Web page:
“It was some of the early days of applied haptics and force feedback,” he told create of his robotics PhD, which concluded in 2007 and examined tissue simulation for surgeon training.
He was later inspired to tackle a very different training problem: that of contamination on firefighters’ training grounds by chemicals such as perfluorooctane sulfonate, which comes from fire suppressant foam.
This has grown into a product integrating a head-mounted display virtual reality unit, a nano-fibre bio-feedback vest, heating pads, breathing and protective gear, and haptics, which emulate the kick from operating a firehose.
It comes with a scenario library, all aimed at producing the most lifelike training simulation possible, and usable at any time. It ends up a complicated “system of systems”, said Mullins, and computationally intense.
“We are modelling fire, water and smoke in effectively real-time at 90 Hz or so, and traditionally that’s in the domain of CFD,” he said, referring to computational fluid dynamics.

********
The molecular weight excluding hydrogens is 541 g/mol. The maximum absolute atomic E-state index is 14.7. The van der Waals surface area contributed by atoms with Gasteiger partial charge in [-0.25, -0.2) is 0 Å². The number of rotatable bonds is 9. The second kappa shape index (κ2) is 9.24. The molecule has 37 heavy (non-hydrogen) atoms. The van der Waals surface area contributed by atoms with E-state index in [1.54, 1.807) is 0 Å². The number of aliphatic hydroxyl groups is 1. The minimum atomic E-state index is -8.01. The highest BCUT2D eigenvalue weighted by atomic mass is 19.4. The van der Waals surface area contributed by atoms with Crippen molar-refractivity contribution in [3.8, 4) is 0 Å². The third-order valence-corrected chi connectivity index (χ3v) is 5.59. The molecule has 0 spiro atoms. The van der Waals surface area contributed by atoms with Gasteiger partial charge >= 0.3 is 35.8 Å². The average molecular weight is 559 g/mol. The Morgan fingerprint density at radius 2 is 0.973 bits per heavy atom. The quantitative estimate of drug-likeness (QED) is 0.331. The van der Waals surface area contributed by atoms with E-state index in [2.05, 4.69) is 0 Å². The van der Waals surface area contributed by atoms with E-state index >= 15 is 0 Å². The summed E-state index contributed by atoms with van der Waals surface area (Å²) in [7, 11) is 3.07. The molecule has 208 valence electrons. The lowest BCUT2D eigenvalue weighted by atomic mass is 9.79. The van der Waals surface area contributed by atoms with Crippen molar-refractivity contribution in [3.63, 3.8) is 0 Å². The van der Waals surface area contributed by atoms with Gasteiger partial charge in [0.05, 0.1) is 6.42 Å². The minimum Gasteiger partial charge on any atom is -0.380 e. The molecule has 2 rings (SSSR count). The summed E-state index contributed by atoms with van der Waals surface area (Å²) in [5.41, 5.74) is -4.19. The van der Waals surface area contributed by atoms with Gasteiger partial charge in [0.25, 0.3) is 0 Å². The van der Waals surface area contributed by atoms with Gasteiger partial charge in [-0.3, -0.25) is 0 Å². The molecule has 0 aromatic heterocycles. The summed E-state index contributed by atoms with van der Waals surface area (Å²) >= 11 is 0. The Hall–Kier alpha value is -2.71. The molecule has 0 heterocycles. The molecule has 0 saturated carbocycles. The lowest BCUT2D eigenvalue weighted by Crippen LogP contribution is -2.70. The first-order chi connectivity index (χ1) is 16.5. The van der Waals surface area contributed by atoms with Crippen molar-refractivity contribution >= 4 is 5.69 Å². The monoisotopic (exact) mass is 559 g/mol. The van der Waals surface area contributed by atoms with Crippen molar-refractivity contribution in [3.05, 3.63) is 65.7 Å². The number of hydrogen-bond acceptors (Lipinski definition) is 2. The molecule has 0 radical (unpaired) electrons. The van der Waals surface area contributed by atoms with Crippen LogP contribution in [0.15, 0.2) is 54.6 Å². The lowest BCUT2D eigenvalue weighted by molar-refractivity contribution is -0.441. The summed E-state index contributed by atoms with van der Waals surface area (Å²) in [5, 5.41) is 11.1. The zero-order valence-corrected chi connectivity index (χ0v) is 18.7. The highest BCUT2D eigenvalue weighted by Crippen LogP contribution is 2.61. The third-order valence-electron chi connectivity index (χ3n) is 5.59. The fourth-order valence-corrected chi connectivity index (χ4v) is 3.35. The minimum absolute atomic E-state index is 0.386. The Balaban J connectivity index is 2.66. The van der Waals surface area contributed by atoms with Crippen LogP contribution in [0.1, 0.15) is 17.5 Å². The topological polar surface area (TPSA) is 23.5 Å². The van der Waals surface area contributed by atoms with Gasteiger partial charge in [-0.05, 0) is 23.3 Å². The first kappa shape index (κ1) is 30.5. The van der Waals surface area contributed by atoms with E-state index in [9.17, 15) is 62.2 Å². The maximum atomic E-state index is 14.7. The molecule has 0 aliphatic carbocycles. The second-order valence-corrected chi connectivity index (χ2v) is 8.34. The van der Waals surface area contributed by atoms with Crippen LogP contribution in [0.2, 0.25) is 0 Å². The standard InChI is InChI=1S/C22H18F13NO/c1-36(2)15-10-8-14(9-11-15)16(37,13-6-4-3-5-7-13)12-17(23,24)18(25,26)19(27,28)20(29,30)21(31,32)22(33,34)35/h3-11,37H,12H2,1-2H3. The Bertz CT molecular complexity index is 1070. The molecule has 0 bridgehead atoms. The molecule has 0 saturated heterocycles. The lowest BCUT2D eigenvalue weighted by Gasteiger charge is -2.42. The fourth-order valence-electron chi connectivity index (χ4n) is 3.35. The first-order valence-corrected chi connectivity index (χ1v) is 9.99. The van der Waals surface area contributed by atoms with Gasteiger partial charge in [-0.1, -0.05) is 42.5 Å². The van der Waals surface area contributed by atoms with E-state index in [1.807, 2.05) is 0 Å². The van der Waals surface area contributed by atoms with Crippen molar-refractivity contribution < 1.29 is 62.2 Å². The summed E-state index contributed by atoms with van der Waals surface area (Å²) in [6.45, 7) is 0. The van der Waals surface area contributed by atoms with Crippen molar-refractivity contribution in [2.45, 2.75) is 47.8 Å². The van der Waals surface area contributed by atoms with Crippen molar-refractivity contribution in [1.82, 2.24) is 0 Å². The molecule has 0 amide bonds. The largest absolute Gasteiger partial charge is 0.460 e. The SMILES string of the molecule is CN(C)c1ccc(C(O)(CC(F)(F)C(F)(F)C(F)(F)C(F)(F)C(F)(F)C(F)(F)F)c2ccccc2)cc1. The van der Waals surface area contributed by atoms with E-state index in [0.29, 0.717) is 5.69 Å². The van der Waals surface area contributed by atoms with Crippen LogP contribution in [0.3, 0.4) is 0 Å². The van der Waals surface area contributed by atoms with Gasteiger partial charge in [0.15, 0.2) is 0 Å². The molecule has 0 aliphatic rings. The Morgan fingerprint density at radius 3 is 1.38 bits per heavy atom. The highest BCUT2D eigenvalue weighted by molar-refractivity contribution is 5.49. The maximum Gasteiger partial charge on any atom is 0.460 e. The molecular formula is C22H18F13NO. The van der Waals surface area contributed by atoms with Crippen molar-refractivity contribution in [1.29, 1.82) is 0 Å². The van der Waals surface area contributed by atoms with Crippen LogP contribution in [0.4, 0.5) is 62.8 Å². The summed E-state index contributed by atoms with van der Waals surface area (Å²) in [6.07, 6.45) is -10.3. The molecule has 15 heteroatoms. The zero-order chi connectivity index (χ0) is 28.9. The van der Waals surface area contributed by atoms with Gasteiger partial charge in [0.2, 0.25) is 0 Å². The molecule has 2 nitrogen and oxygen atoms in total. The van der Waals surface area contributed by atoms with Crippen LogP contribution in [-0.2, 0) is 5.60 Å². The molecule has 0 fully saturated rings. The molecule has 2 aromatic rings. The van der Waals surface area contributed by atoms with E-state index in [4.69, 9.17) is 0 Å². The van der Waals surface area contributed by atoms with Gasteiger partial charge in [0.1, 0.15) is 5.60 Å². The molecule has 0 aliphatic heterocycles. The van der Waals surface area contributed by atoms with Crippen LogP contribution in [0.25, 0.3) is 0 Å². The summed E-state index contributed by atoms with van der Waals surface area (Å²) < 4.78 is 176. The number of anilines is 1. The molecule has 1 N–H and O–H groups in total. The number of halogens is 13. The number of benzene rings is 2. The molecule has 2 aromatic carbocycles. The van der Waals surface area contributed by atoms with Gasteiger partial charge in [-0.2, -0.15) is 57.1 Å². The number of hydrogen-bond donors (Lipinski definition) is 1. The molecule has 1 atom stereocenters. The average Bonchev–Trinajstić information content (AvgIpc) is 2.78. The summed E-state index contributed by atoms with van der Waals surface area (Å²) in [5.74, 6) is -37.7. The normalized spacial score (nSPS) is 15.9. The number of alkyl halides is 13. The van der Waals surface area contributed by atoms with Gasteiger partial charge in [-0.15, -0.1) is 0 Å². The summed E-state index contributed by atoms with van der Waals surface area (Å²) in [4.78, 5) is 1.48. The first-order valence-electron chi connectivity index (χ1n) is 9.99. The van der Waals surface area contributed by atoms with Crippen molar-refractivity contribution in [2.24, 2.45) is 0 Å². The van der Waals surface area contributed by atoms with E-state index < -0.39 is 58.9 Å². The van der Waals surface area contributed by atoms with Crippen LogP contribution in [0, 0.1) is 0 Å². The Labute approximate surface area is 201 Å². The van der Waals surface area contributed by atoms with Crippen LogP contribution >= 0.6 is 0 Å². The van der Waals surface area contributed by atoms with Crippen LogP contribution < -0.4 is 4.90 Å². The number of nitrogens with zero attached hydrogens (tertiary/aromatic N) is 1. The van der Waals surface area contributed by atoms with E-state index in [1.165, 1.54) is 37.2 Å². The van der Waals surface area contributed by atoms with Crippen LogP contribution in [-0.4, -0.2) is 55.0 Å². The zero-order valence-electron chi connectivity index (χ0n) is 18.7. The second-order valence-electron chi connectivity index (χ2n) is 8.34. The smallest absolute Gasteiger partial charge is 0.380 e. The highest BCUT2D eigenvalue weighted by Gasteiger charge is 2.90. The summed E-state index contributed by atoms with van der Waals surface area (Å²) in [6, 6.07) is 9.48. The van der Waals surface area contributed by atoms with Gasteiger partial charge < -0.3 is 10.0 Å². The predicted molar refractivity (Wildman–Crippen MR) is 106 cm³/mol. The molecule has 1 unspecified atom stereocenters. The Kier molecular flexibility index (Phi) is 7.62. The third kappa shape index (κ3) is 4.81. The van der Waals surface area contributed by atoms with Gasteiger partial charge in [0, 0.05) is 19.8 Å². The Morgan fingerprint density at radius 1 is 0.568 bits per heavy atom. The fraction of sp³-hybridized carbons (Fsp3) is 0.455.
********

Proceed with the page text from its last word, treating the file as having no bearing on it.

“We take short-cuts obviously because we can’t get to the accuracy of CFD modelling, but we try and get the realism as close to real-world as possible in fire, water, smoke models, and they’re continuing to evolve.”
Recreating real-life conditions has involved work with Cosumnes Fire Department in California, as well as NASA’s JPL, the National Institute of Standards and Technology and others. Real burning buildings are instrumented, with as much data collected as possible, so the conditions can be reverse engineered.
“We put our software developers in the burn houses up in Queensland,” said Mullins.
“We immerse our dev team into what fire is so that they can try and replicate those conditions as close as possible.”
Flaim launched in September 2017, exports to 14 countries, and has grown to 18 employees.
The company received external investment this year, ending a period of 100 per cent ownership by Deakin. Mullins believes continued success will depend on agility. They are working to a five-year new product roadmap, while also juggling expanding distribution and reliability demands.